ATLANTA - A small crowd gathered outside MARTA headquarters Tuesday afternoon pleading for officials to reinstate all routes.
MARTA officials said they had to cut some routes due to the coronavirus pandemic.
“Please. Please bring the bus routes back,” faithful MARTA rider Yolanda said.
“Something needs to be done,” Patricia Isom said.
“People are hurting today. We need these buses reinstated last week,” organizer James Davenport said.
It was a small crowd but those who came out for a rally in front of MARTA’s headquarters had a big message.
“It does not make sense. Bring these buses back,” Davenport said.
Many are calling for officials at MARTA to reinstate all bus routes.
MARTA slashed several buses and routes as COVID-19 impacted travel and businesses.
Many who came out to the rally said most of the people impacted are those in African-American or low-income communities who rely on the service.
“The members of the community can’t leave. They can’t get to the jobs. They can’t get food,” Yolanda said.
“People have called me. One lady uses a walker and she has to go half a mile just to get to a train station,” Davenport said.
“There are other areas that I need to go but I can’t get there because the buses stopped running,” Isom said.
Isom has had to find other ways to get around.
“I have to take the Lyft or Uber …my finances are low and that’s the impact it has on me,” he said.
MARTA officials released this statement:
The Essential Service Plan that was put into place on April 20 ran 40 bus routes and one new circulator service that provided transportation to 17 hospitals, 22 urgent care centers, 85 grocery stores and 16 job centers/industrial hubs. The plan was designed to keep service running for the lion share of our riders, eliminate the dangerous overcrowding of buses and protect the health and safety of our riders and our operators. The initial decision to make this emergency, temporary change to service was not a decision made lightly. The negative impact to riders across the jurisdictions weighed heavy on everyone, but the need for drastic action in the face of the pandemic could not be ignored.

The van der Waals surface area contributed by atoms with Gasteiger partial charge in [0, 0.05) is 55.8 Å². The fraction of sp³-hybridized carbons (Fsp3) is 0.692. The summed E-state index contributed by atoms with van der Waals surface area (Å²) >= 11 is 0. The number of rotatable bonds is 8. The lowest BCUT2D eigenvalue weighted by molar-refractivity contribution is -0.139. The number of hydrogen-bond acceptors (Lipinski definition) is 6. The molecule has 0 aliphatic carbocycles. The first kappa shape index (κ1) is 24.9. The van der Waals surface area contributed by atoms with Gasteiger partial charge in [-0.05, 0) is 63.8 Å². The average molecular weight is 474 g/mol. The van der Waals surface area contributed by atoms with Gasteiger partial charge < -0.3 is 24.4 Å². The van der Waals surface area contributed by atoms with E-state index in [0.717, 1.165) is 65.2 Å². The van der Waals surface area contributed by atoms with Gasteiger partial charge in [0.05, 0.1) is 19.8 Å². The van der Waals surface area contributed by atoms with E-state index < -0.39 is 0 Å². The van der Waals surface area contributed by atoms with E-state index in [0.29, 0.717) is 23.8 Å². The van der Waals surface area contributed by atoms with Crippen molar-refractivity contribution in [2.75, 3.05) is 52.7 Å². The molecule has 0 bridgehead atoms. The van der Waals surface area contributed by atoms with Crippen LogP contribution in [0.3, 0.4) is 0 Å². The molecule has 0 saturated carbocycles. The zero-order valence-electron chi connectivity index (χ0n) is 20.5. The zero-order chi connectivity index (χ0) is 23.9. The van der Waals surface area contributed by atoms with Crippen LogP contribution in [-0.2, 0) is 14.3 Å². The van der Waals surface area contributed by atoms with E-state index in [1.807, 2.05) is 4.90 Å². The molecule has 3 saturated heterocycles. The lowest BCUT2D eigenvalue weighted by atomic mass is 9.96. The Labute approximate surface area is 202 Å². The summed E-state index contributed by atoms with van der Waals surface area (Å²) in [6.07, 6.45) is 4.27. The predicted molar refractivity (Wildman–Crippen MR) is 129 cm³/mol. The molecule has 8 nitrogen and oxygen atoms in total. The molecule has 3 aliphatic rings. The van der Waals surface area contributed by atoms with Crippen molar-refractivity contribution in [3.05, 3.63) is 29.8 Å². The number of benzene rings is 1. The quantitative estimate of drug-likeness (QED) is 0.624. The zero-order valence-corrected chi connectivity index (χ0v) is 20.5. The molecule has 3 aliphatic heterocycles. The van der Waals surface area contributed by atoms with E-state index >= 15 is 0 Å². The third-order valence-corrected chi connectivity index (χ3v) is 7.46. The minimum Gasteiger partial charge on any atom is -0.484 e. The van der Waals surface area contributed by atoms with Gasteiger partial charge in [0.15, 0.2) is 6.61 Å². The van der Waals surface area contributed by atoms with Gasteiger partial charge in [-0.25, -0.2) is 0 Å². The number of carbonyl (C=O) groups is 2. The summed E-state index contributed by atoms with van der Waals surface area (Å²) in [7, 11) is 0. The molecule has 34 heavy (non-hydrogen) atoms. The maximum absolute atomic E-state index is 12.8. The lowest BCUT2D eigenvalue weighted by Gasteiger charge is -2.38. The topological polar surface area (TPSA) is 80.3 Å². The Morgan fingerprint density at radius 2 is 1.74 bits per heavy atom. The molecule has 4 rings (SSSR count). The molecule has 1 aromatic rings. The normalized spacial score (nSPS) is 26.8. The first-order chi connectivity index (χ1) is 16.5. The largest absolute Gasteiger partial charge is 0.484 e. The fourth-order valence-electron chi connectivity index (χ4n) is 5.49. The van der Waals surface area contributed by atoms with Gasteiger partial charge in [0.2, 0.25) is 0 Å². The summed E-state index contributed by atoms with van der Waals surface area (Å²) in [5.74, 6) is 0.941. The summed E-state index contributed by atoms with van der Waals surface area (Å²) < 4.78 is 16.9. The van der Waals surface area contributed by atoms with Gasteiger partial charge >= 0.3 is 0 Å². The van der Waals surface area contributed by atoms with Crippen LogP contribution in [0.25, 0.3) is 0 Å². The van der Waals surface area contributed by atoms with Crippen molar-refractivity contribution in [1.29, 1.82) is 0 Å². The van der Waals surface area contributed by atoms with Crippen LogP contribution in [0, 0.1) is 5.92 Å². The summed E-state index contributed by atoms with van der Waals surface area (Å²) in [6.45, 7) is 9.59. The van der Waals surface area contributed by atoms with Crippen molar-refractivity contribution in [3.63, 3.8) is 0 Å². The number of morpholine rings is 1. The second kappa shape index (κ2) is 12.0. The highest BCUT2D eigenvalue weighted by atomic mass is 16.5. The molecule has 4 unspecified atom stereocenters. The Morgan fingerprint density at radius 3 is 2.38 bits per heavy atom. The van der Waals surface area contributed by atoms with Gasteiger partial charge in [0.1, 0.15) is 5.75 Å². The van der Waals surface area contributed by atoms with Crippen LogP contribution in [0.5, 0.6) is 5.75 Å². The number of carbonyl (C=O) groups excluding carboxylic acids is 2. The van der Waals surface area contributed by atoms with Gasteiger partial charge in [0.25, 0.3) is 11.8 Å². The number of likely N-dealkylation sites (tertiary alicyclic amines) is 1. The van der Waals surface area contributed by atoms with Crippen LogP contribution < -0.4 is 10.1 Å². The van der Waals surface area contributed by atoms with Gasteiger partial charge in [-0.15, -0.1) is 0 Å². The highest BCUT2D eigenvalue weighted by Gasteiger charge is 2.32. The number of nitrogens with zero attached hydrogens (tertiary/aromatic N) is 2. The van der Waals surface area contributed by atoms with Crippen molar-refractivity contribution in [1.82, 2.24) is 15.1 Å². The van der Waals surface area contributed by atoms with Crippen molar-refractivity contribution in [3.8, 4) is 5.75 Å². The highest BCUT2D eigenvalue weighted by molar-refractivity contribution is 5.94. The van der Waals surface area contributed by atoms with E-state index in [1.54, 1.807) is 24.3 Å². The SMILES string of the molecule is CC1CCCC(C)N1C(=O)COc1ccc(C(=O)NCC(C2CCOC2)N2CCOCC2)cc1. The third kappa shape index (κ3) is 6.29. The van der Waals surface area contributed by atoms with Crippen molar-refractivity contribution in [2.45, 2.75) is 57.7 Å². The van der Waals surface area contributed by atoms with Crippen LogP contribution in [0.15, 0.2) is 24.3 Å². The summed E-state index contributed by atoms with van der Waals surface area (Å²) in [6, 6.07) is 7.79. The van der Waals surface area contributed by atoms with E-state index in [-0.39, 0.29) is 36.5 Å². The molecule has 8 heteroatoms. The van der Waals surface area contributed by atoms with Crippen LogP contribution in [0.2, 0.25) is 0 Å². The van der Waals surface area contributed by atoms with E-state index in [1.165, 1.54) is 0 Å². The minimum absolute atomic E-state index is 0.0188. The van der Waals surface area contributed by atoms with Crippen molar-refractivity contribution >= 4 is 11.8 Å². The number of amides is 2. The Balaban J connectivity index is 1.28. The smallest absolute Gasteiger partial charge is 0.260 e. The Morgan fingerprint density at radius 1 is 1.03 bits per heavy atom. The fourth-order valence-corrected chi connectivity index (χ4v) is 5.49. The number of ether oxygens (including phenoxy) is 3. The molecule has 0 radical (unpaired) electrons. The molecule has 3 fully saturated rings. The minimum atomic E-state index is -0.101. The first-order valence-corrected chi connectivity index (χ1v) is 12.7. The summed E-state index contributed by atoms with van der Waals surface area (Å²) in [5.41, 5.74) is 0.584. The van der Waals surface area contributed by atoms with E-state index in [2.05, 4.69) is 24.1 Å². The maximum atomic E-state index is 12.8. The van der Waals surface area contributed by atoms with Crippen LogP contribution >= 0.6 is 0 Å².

Georgia’s COVID data is worse today than when we started the Essential Service Plan. On April 20, the 7-day rolling average of positive cases was 760. As of today, the 7-day rolling average of positive cases is 1,205. These numbers underscore the importance of continuing to social distance and wear masks. And because capacity on current bus routes is still stretched, the Essential Service plan is as necessary today as it was in the spring.
As of today, we have added back 8 routes. Routes are added back slowly when capacity monitoring indicates that we have buses available. Routes are added back based on their indexed prioritization.
“They don’t have any routes that go where I have to go,” Eve said.
Eve was out asking if anyone knew of a nearby bike shop.
“I have to take two buses then I have to take a cab, or walk or a bike,” Eve said.
She’s searching for an affordable bike, which she says is the only way she will be able to safely get to and from her new job.
“It’s been challenging. I‘ve been walking 10 miles plus some days and 10 miles back and that’s like 20 miles a day,” she said.
“We understand the Essential Service Plan still presents a burden to our riders who rely on routes that remain suspended. We are in the field every week assessing our ability to safety restore routes,” MARTA said in its statement.
Officials are encouraging riders to call the Customer Care Center at 404-848-5000.
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